Needless to say, there is a lot going on in “Bad Boys for Life,” but El Arbi and Fallah navigate the waters of the nearby Atlantic with a surprisingly assured hand as they don't necessarily mimic that of what Bay did with the first two films, but they definitely draw from the style and presence of the location in the same way (even if some of this was shot in Atlanta) as everything that occurs around our two leads is both hyper-stylized while containing such a high-octane level of kinetic energy that-even for those who recognize the tropes of the buddy cop bit-can't help but to be swept up in the pace of the plot and the intermittent action set pieces that, to the credit of the filmmakers, are much more comprehensive than that of what Bay evolved into over the course of his ‘Transformers’ tenure. Moreover, what separates “Bad Boys for Life” from its predecessors even further is the fact that it not only mines our heroes personal lives for jokes, but it treats them-arguably for the first time-as sources of pain and conflict that bleed over into the actions they take daily on the job. Sure, Lawrence's Marcus has always been the one to be more cautious and less hasty while Mike has always taken up the role of the loose cannon, but it becomes evident very early on in Carnahan's screenplay that these default archetypes aren't something these two can play out forever or at least, in the fashion they are accustomed to. What I truly appreciate about “Bad Boys for Life” though, is its willingness to say "no" and this is in regards both to the arc of the characters and resurrecting old jokes just for the sake of a callback. There is a scene in which Smith's Mike literally begs for his partner to come out of retirement to help him with this one last job, but Marcus refuses and knows he has to refuse because as much as he wants to believe his partner he knows this won't be the last time. While, yes, Marcus of course ends up re-joining Mike on "one last mission" there is strong enough reasoning to support this turn in the character while still allowing for Marcus to maintain his position of being wise enough to know when the time has come to close one chapter and begin another. Smith's Mike doesn't comprehend these ideas or maybe he doesn't care to even try and grasp the concept of mortality, but as the film continues to unfold it becomes all the more impressive how the film forces these truths into Mike's face as it seems what it's been getting at the entire time is the source, the place from which Mike's obsession with the badge and the gun derives.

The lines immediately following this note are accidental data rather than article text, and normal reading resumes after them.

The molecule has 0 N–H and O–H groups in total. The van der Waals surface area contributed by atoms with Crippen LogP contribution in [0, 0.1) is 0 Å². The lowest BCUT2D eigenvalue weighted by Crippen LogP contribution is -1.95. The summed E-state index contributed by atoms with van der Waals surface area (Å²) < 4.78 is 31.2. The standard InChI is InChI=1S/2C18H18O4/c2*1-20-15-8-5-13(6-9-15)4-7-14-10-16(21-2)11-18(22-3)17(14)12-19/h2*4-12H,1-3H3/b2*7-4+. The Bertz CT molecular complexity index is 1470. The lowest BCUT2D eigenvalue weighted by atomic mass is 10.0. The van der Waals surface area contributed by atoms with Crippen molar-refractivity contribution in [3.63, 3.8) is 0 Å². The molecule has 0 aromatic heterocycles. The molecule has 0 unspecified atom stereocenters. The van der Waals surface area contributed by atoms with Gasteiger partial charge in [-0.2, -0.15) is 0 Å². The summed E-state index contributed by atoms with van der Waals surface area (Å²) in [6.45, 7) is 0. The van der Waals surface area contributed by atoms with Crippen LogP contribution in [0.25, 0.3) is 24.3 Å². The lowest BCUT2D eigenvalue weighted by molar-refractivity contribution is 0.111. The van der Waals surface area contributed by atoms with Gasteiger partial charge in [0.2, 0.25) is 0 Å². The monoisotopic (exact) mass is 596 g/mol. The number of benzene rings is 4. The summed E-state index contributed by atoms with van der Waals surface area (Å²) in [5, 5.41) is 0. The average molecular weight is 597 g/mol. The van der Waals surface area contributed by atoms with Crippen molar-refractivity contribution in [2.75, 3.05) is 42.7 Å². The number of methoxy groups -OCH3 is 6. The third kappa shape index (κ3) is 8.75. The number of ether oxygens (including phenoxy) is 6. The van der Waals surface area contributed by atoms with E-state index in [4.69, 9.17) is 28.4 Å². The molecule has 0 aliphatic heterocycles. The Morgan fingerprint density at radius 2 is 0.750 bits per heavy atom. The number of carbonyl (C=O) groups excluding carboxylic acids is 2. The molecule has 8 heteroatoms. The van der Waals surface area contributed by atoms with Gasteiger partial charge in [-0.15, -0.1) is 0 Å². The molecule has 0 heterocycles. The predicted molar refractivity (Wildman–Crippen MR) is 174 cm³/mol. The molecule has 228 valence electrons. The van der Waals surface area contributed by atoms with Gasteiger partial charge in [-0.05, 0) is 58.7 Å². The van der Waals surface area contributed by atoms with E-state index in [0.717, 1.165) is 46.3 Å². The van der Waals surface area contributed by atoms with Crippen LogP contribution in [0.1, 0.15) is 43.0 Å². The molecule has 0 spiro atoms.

I don't want to make “Bad Boys for Life” sound too pontifical because it's still very much a ninety-minute buddy comedy blown up to two hours that is bolstered by well-executed set pieces and the undeniable chemistry at the heart of it, but I have to imagine that even without a pre-existing connection to the characters or previous films that one might be moved at the depths the film goes to here in an attempt to try and humanize our protagonists rather than simply relegating them to cartoons ready to jump on a scene and shoot some folks before breaking into song. Carnahan's script uses the 25 year’s worth of history between the characters to draw out the conflict they face in this new film and the companionship that inevitably brings them back together. Sure, the way in which the plot eventually wraps itself back around feels a little too safe, but in an age of cinematic universes and a world where “The Fast & the Furious” has become a behemoth of a franchise this is to be somewhat expected. Does “Bad Boys for Life” do the thing where it makes us look back at the previous films with renewed perspectives even though when those films were made the performers had no awareness of what are now canon facets? Yeah, it definitely does and are Hudgens, Ludwig and Melton being brought in with the hopes of creating a likely spin-off franchise featuring the new generation of Miami detectives? Definitely, but while there are a few hoops to jump through here in terms of legalities for being a franchise in the year 2020 the level of enjoyment one gets out of the film as a whole is still the bottom line and while it's almost a foregone conclusion that Smith and Lawrence will deliver in these roles they really do deliver in these roles once again. Neither actor misses a beat and even more relieving is the fact the chemistry and the relationship doesn't feel stale. These guys have been partners for going on 30 years and through the three films we have seen this partnership in its infancy, its prime and now in its back half as real decisions have to be made concerning where the two of them want to see this partnership lead. Through this, Lawrence is as sharp as he ever has been; spitting out one-liners left and right with ten times the amount of hits than misses whereas Smith (who is now 51 by the way) is as smooth and charismatic as ever even if he is realizing time leaves no man behind, not even the great Mike Lowery. The bottom line being that “Bad Boys for Life” successfully replicates the aura and energy of the first two films and thus delivers a fun, entertaining ride with one of our (or at least my) favorite on screen duos while offering some surprising layers to a relationship that could have possibly been played out by this point. “Bad Boys for Life” isn't waxing poetic on ephemerality and legacy, but it's considering them among the explosions, laughs, car chases and cuss words and really...what more could you ask for?